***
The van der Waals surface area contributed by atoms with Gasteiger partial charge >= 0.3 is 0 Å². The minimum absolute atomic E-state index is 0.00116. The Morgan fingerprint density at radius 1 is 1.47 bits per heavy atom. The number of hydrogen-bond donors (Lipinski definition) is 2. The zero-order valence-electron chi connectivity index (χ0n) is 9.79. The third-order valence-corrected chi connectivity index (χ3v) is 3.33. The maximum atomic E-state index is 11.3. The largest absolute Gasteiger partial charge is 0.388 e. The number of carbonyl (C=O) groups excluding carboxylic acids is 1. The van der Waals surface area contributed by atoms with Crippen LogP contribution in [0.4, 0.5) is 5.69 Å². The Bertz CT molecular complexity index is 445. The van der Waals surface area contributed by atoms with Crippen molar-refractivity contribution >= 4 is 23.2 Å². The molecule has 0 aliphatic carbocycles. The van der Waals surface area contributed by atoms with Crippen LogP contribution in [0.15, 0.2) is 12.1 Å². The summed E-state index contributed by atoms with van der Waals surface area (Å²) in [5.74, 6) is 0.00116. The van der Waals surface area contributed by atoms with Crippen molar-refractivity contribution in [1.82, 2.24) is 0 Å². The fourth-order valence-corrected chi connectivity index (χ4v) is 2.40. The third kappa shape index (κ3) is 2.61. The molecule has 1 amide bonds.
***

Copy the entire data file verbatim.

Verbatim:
The van der Waals surface area contributed by atoms with Gasteiger partial charge >= 0.3 is 0 Å². The minimum absolute atomic E-state index is 0.00116. The Morgan fingerprint density at radius 1 is 1.47 bits per heavy atom. The number of hydrogen-bond donors (Lipinski definition) is 2. The zero-order valence-electron chi connectivity index (χ0n) is 9.79. The third-order valence-corrected chi connectivity index (χ3v) is 3.33. The maximum atomic E-state index is 11.3. The largest absolute Gasteiger partial charge is 0.388 e. The number of carbonyl (C=O) groups excluding carboxylic acids is 1. The van der Waals surface area contributed by atoms with Crippen LogP contribution in [0.4, 0.5) is 5.69 Å². The Bertz CT molecular complexity index is 445. The van der Waals surface area contributed by atoms with Crippen molar-refractivity contribution >= 4 is 23.2 Å². The molecule has 0 aliphatic carbocycles. The van der Waals surface area contributed by atoms with Crippen LogP contribution in [0.15, 0.2) is 12.1 Å². The summed E-state index contributed by atoms with van der Waals surface area (Å²) in [5.74, 6) is 0.00116. The van der Waals surface area contributed by atoms with Crippen molar-refractivity contribution in [1.82, 2.24) is 0 Å². The fourth-order valence-corrected chi connectivity index (χ4v) is 2.40. The third kappa shape index (κ3) is 2.61. The molecule has 1 amide bonds.